Native advertising is here to stay, content marketing will increase and the tech space will become hugely cluttered next year, says Jodie Sangster, CEO of the Association for Data-Driven Marketing.
In 2015, the marketing, media and advertising industry will continue to evolve at a cracking pace. Customer experience remains paramount for the year and to deliver on that, there will be more emphasis on technology, data, creativity and content.
The more we move into an automated world, the more technology will need to be balanced with an authentic human touch. More companies will develop right-time marketing messages to individuals to make consumers feel like an authentic connection has been made. Watch for more ‘human’ speak in videos, communications, etc.
Telstra has already done this with their Thanks loyalty program where the CEO and other staff personally telephoned one million people across the country to simply thank them for being customers. More companies will follow Telstra’s successful initiatives.
Bankwest has also lead the way in human-to-human communications with their social media program where team members engage with customers and prospects in real time in a truly engaging fashion.
If you want some guidance around human-to-human communications, I recommend you read Bryan Kramer’s book, There is no B2B or B2C. Human to Human.#H2H.
The rise of the Chief Customer Officer in Australia
In 2015, we will see more chief customer officers (often called chief experience officers in the USA) hired in Australia. In the US, more than 10% of Fortune 500 companies have already hired CCOs. Australian businesses will follow suit.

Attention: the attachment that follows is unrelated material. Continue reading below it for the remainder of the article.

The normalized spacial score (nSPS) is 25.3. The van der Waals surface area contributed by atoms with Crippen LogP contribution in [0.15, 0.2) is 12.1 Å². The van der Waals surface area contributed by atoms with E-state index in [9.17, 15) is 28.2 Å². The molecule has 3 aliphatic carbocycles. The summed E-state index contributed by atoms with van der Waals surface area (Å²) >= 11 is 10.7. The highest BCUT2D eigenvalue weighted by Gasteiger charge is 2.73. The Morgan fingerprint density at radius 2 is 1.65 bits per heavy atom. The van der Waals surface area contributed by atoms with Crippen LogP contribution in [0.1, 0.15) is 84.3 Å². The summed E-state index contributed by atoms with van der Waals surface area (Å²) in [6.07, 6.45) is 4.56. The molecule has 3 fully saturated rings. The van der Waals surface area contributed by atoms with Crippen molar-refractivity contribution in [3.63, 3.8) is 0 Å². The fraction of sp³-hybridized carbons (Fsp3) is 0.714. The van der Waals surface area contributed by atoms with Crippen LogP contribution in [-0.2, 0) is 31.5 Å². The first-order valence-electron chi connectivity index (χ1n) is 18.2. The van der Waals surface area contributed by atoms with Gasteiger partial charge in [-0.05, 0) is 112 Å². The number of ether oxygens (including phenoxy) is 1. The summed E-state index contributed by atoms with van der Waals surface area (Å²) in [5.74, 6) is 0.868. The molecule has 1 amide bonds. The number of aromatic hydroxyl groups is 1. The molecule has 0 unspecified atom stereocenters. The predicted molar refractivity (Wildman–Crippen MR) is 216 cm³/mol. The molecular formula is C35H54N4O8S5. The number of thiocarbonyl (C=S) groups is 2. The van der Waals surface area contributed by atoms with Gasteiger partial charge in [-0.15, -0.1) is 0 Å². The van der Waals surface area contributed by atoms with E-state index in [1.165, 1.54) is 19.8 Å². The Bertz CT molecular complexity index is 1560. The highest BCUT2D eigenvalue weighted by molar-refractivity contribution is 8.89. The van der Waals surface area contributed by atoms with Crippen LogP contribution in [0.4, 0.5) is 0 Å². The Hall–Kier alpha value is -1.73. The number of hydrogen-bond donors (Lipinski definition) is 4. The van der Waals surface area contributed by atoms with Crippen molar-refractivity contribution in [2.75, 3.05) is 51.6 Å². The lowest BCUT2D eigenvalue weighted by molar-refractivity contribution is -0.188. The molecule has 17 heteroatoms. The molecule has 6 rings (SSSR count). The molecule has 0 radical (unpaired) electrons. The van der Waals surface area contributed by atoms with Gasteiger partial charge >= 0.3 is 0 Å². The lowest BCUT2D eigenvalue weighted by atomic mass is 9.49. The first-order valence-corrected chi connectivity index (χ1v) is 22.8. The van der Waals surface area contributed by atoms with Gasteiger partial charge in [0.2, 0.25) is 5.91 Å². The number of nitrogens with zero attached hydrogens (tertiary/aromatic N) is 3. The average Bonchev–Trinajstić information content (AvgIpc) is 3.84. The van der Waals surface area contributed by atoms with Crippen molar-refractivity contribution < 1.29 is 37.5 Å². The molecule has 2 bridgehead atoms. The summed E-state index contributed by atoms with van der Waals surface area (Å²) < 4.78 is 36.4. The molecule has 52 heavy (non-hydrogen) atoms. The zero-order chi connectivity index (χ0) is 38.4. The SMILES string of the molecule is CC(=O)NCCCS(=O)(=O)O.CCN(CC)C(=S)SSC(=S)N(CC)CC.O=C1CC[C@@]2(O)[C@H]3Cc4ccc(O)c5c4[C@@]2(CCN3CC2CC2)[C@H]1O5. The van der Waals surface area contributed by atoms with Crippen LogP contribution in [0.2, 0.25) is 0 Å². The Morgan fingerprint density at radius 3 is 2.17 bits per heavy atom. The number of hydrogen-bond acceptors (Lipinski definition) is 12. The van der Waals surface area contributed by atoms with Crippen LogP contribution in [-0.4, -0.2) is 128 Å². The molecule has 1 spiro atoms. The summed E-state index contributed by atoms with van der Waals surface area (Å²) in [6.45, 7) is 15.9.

The rise of the CCO role sends a message that the consumer is now empowered, is seeking a human connection, and will go elsewhere if their needs are not met.
Content marketing…and measurement
Australian marketers clearly understand the value of content marketing and the discipline will continue to flourish, but it will be more strategic in 2015. This is the year that more marketers put a documented content marketing strategy in place after realising this is the piece of the puzzle that’s missing.
Brands will also focus more on using social media to distribute their content and will increase spend on paid social media advertising, particularly on Facebook ads, LinkedIn and Twitter.
Marketers will also increasingly focus on the measurability of their content marketing in 2015. People will learn that it’s not enough to focus on website traffic; other tools need to be put in place to ensure content is truly resonating with consumers.
A final word about content and this won’t appeal to everyone, but native advertising is here to stay. But for native to have credibility it has to be legitimised. The only way this can happen is for the industry to set benchmarks and develop self-regulatory standards for companies to abide by and to ensure enlightened consumers.
Marketing tech environment will be cluttered
On the technology side, the landscape will be increasingly cluttered with the tools and technologies that will underpin marketing, media and advertising. Clients and agencies need to understand how these tools and technologies fit together and work in the new landscape. Marketers and agencies can’t afford to be left behind because clients will be looking for advice on suitable technology and the agencies will have to play this role. ADMA is looking to create a new event around technology in 2015 to address these issues, so watch this space.
Skills shortage in analytics will continue/promotion from within
The increasing demand for analytics across more business units and industries in Australia has boosted demand for analytics professionals, but talent will remain hard to find in 2015.
A recent survey conducted by the Institute of Analytics Professionals of Australia (IAPA) suggests that the majority of managers are still having trouble finding analysts to fill key roles.
As a result, more companies will invest in training individuals within the business to have those data skill sets, encouraging those who come from other backgrounds, but have a penchant for data and numbers, to be upskilled in the discipline.